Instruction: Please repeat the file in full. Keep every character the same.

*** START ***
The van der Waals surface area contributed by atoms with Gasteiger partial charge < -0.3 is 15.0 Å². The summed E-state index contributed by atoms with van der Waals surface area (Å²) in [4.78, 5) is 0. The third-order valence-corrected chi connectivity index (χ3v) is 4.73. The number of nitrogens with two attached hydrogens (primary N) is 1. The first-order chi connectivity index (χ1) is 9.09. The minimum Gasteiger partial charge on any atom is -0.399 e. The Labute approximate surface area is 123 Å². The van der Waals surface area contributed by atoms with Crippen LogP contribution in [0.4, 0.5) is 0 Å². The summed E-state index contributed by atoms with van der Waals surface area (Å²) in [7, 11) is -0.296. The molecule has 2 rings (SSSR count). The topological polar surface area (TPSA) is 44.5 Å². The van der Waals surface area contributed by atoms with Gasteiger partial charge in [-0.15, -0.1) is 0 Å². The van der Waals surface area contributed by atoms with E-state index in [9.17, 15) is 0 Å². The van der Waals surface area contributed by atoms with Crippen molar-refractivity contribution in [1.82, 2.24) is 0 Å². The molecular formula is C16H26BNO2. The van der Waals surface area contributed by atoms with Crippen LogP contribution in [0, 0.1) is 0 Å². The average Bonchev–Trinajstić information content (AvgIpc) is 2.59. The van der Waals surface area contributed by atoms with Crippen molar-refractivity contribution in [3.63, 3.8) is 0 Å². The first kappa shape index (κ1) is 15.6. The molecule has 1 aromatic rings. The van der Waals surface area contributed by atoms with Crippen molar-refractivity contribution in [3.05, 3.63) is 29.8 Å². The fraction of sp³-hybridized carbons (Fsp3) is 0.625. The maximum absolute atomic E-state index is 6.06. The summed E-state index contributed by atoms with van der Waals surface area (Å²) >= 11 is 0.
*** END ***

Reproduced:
The van der Waals surface area contributed by atoms with Gasteiger partial charge < -0.3 is 15.0 Å². The summed E-state index contributed by atoms with van der Waals surface area (Å²) in [4.78, 5) is 0. The third-order valence-corrected chi connectivity index (χ3v) is 4.73. The number of nitrogens with two attached hydrogens (primary N) is 1. The first-order chi connectivity index (χ1) is 9.09. The minimum Gasteiger partial charge on any atom is -0.399 e. The Labute approximate surface area is 123 Å². The van der Waals surface area contributed by atoms with Crippen LogP contribution in [0.4, 0.5) is 0 Å². The summed E-state index contributed by atoms with van der Waals surface area (Å²) in [7, 11) is -0.296. The molecule has 2 rings (SSSR count). The topological polar surface area (TPSA) is 44.5 Å². The van der Waals surface area contributed by atoms with Gasteiger partial charge in [-0.15, -0.1) is 0 Å². The van der Waals surface area contributed by atoms with E-state index in [9.17, 15) is 0 Å². The van der Waals surface area contributed by atoms with Crippen molar-refractivity contribution in [1.82, 2.24) is 0 Å². The molecular formula is C16H26BNO2. The van der Waals surface area contributed by atoms with Crippen LogP contribution in [0, 0.1) is 0 Å². The average Bonchev–Trinajstić information content (AvgIpc) is 2.59. The van der Waals surface area contributed by atoms with Crippen molar-refractivity contribution in [3.63, 3.8) is 0 Å². The first kappa shape index (κ1) is 15.6. The molecule has 1 aromatic rings. The van der Waals surface area contributed by atoms with Crippen molar-refractivity contribution in [3.05, 3.63) is 29.8 Å². The fraction of sp³-hybridized carbons (Fsp3) is 0.625. The maximum absolute atomic E-state index is 6.06. The summed E-state index contributed by atoms with van der Waals surface area (Å²) >= 11 is 0.